WASHINGTON -- United Nations peacekeeping, a cornerstone of President Clinton's national security policy, is running into a buzz-saw of diplomatic, financial and political problems just as the United States prepares to deepen and institutionalize its commitment.
Somalian operations are increasingly trapped in an urban guerrilla quagmire that has created tension between U.N. commanders and nations contributing forces, including Italy and the wealthy Arab states, Saudi Arabia and Kuwait. Dissatisfaction is growing among remaining U.S. support troops.
In Bosnia, the organization's persistent inability to make good on the Security Council's promise to protect safe areas and to guarantee delivery of relief has forced the United States and NATO to threaten air strikes to prevent a further debacle of hunger and disease this winter.
Even a U.N. success story, the vast peacekeeping operation in Cambodia, has failed to end that nation's lengthy civil war. This week's new offensive by government troops and non-Communist guerrillas, with apparent U.N. backing, against the Khmer Rouge seemed to demonstrate as much.
Meanwhile, member states are falling ever more deeply in arrears on support payments as peacekeeping costs mount with 85,000 U.N. troops deployed worldwide. With the total peacekeeping tab climbing to $3.5 billion for this calendar year, the United Nations is now owed about $1.2 billion, causing nations that have contributed peacekeeping forces in the past to think twice about new commitments.
Of this debt, the United States owes more than 20 percent. By Sept. 30, the end of the fiscal year, it will owe $340 million, and at current spending rates the United States will fall $1 billion behind by the end of fiscal 1994, officials say.
"We're now figuring out how" to get the money from Congress, a senior administration official said yesterday. "It's a serious issue." Another called it "a major headache."
The financial crunch is just one manifestation of the painful transition from traditional passive "peacekeeping" to a more muscular "peacemaking" posture.
"Just when everybody was beginning to accept peacekeeping, it's time to do something else. They're going to have to develop techniques for something different, and they haven't got around to it yet," said Sir Brian Urquhart, a former U.N. undersecretary-general who is now at the Ford Foundation. So slow is the United Nations to react to crises that "it only tends to get in when it's too late to control them."
These developments form a gloomy and almost otherworldly backdrop to an anticipated major expansion of U.N. peacekeeping in the former Yugoslavia and the Clinton administration's plans to put both peacekeeping and U.S. commitments to it on a sounder long-term footing.
Closer to decision
The prospect of a peace arrangement for Bosnia puts the United States closer to a decision on ground forces. The Clinton administration has repeatedly indicated that the United States would contribute troops to help implement an agreement reached in good faith by the warring Muslims, Serbs and Croats.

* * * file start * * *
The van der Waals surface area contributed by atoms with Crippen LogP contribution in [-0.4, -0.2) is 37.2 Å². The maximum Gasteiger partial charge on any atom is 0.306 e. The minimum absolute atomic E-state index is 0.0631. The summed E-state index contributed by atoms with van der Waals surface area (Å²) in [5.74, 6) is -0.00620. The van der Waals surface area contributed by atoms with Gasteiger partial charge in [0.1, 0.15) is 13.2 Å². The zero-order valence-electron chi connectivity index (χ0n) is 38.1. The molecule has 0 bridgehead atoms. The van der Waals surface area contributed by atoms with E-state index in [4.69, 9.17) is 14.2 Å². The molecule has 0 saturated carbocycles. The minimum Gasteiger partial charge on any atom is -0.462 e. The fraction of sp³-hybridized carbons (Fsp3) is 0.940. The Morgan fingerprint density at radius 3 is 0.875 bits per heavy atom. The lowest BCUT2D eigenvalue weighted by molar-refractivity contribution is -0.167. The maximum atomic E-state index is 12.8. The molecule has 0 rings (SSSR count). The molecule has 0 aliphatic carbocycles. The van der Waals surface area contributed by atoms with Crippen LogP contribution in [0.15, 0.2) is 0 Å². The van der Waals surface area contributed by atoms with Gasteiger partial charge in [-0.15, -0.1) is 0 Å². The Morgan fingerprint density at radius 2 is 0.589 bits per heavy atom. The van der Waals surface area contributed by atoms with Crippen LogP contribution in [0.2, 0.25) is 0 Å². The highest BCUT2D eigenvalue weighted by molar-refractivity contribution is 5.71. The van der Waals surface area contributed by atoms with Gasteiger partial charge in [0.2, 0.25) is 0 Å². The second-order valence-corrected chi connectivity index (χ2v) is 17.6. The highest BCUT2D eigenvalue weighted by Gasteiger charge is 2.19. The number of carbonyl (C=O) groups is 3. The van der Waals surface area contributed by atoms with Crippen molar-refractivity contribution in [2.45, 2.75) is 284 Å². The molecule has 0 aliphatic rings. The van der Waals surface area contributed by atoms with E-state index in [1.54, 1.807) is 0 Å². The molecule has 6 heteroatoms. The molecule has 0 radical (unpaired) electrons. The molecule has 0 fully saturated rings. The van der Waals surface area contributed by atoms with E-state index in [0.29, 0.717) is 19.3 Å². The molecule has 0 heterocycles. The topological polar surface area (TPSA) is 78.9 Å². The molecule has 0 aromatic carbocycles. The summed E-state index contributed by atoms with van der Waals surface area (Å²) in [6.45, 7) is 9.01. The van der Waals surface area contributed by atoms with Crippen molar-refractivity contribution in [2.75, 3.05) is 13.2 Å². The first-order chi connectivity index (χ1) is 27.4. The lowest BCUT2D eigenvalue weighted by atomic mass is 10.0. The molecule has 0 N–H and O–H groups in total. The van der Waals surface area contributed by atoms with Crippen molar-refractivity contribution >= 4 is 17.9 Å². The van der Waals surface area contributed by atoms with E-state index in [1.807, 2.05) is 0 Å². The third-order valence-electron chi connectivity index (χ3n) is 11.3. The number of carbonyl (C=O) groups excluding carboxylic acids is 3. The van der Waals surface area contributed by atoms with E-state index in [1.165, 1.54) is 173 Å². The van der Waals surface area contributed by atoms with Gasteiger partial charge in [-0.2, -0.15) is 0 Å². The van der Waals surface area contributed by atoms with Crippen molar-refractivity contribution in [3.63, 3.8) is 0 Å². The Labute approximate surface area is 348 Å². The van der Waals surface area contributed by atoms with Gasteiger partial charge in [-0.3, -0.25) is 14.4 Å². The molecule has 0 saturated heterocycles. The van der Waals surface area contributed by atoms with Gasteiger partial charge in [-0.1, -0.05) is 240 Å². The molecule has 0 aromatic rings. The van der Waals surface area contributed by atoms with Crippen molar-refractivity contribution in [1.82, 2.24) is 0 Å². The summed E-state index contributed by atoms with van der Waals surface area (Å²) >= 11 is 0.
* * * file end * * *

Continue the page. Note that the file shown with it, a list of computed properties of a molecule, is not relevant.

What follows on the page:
Neither the numbers, nor how forceful U.S. troops will be in pushing Serbian and Croatian forces out of territories granted to Muslims under the pact also would has been defined. The State Department declined last week to commit the United States firmly to ensuring a U.N. protectorate in Sarajevo even after the three parties agreed to it.
Efforts in Congress to oppose any U.S. troop deployment to the Balkans may gain strength because of dissatisfaction with the U.N.-mediated partition plan itself, congressional aides say.
Administration officials have resigned themselves to a pact that ratifies much of the Serbs' gains through aggression and "ethnic cleansing," and they hope that enough of a central Bosnian government will remain to allow for possible reconciliation later on.
In a campaign-style attack on the Clinton administration's foreign policy this week, Senate Minority Leader Bob Dole of Kansas predicted that such a settlement would hasten Serbian ethnic cleansing against Albanians in Kosovo.
"We cannot allow the principles of international law and order to be violated with impunity and watch silently as regional instabilities grow unchecked," Mr. Dole told the nation's governors Tuesday. "Nor can we put false hopes and high expectations into flawed institutions, especially the United Nations."
A senior administration official acknowledged last week the difficulty of getting Congress to approve a dispatch of ground forces to implement the accord but predicted that Capitol Hill would do so when faced with the alternative of large-scale Bosnian death this winter.
"You know what would be even more unpopular . . . is the alternative of how you get through winter with no agreement of any kind and a lot of people at risk and a [U.N.] structure that might not be able to cope with that," the official said.